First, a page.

News / Africa

Clinton Offers Aid to Nigerian Security Forces Against Boko Haram

US Secretary of State Clinton meets with Nigeria's President Goodluck Jonathan Aug. 9, 2012US Secretary of State Clinton meets with Nigeria's President Goodluck Jonathan Aug. 9, 2012
x
US Secretary of State Clinton meets with Nigeria's President Goodluck Jonathan Aug. 9, 2012
US Secretary of State Clinton meets with Nigeria's President Goodluck Jonathan Aug. 9, 2012
Anne Look
U.S. Secretary of State Hillary Clinton stopped in Nigeria Thursday as part of her 11-day, nine-country Africa tour.  The secretary of state reaffirmed what she called the "vital" strategic partnership between the two countries and offered U.S. assistance in marshaling Nigeria's security against the militant Islamist sect Boko Haram.

Nigeria is America's largest trading partner in Africa and one of the world's top 10 oil producers.  But much of its population lives in poverty and rampant corruption undermines development efforts.

Clinton reiterated Washington's commitment to the bilateral relationship and support for Nigerian reforms, including anti-corruption efforts.  

"We really believe that the future for Nigeria is limitless.  But the most important task that you face is making sure that there are better opportunities for all Nigerians.  We want to work with you and we will be by your side as you make the reforms and take the tough decisions that are necessary," Clinton said.

Clinton spoke following high-level meetings with Nigerian President Goodluck Jonathan and his national security team and government ministers.  A senior State Department official said the United States offered to help Nigeria "harmonize" the efforts of its police, military and other security forces.  A lack of coordination and information sharing between the various branches is said to be hindering the fight against Islamist extremist sect Boko Haram.
 
Another senior State Department official in the meeting said the Nigerian government was "very interested" in the proposal and that the United States will be sending a team to follow up.  The proposal includes helping Nigerian security forces set up an "intelligence fusion cell" to better share information, based on a model used by the United States that it has shared with several other nations.

The State Department says the U.S. also offered to assist in forensics and post-attack inspections, as well as improved methods of tracking and arresting suspected militants.

Boko Haram stages almost daily bombings and shootings in northern Nigeria that Human Rights Watch says have killed 1,400 people since the sect's reemergence in 2010.

Nigeria has not been able to stop the bloodshed.  Critics say the government's military crackdown in the North has escalated the violence, which threatens to destabilize Africa's most populous country and its neighbors.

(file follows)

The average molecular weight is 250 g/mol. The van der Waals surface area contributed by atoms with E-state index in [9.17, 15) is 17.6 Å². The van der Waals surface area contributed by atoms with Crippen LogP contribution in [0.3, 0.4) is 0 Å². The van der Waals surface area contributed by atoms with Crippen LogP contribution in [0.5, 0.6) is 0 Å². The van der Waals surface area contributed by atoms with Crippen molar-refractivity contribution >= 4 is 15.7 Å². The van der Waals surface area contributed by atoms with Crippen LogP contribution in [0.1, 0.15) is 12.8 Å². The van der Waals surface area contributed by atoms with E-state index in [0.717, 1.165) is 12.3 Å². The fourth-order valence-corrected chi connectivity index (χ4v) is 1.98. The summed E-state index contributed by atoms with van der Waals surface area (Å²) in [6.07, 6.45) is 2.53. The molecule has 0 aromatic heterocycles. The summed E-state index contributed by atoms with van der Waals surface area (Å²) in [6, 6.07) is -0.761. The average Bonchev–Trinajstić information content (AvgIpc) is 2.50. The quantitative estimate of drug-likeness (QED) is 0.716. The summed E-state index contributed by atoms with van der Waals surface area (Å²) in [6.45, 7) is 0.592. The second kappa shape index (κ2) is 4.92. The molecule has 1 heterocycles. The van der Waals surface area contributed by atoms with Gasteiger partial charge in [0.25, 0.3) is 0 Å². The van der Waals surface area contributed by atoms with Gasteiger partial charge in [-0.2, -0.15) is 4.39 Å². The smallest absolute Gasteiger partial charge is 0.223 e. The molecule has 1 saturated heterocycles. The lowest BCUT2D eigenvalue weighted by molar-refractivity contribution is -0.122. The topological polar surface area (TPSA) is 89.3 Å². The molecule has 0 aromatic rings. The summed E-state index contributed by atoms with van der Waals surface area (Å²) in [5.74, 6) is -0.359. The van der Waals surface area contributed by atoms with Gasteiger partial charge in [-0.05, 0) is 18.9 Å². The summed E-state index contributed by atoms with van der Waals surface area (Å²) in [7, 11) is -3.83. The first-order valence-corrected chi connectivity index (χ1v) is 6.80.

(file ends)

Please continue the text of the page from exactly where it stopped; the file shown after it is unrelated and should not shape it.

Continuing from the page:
President Jonathan thanked the Obama administration for its "passion" and support for Nigeria, in particular during the turbulent political transition following the death of President Umar Yar'Adua in 2010.

"The support they gave us was one of the things that stabilized this country.  And when we insisted that we must conduct elections that would be free and fair -- that is the only way we can stabilize democracy -- they gave us moral support, technical support and assisted us to make sure that we conducted elections that both national and international observers declared were quite free and fair," he said.

A senior State Department official said Secretary Clinton and President Jonathan extensively discussed a proposed regional intervention in Mali, where Islamist militants have seized control of the northern half of the country, while the south remains gripped in a post-coup political crisis.

Mali is expected to figure prominently in Clinton's informal discussions with regional leaders in Accra on Friday on the sidelines of the funeral for Ghanian President John Atta Mills.

Clinton will conclude her tour with a stop in Benin late Friday.

You May Like

Koreas Mark 61st Anniversary of War Armistice

Muted observances on both sides of heavily-armed Demilitarized Zone that separates two decades-long enemies More

Judge Declares Washington DC Ban on Public Handguns Unconstitutional

Ruling overturns capital city's prohibition on carrying guns in pubic More

Pricey Hepatitis C Drug Draws Criticism

Activists are using the International AIDS Conference to criticize drug companies for charging high prices for life-saving therapies More

This forum has been closed.
Comments
     
There are no comments in this forum. Be first and add one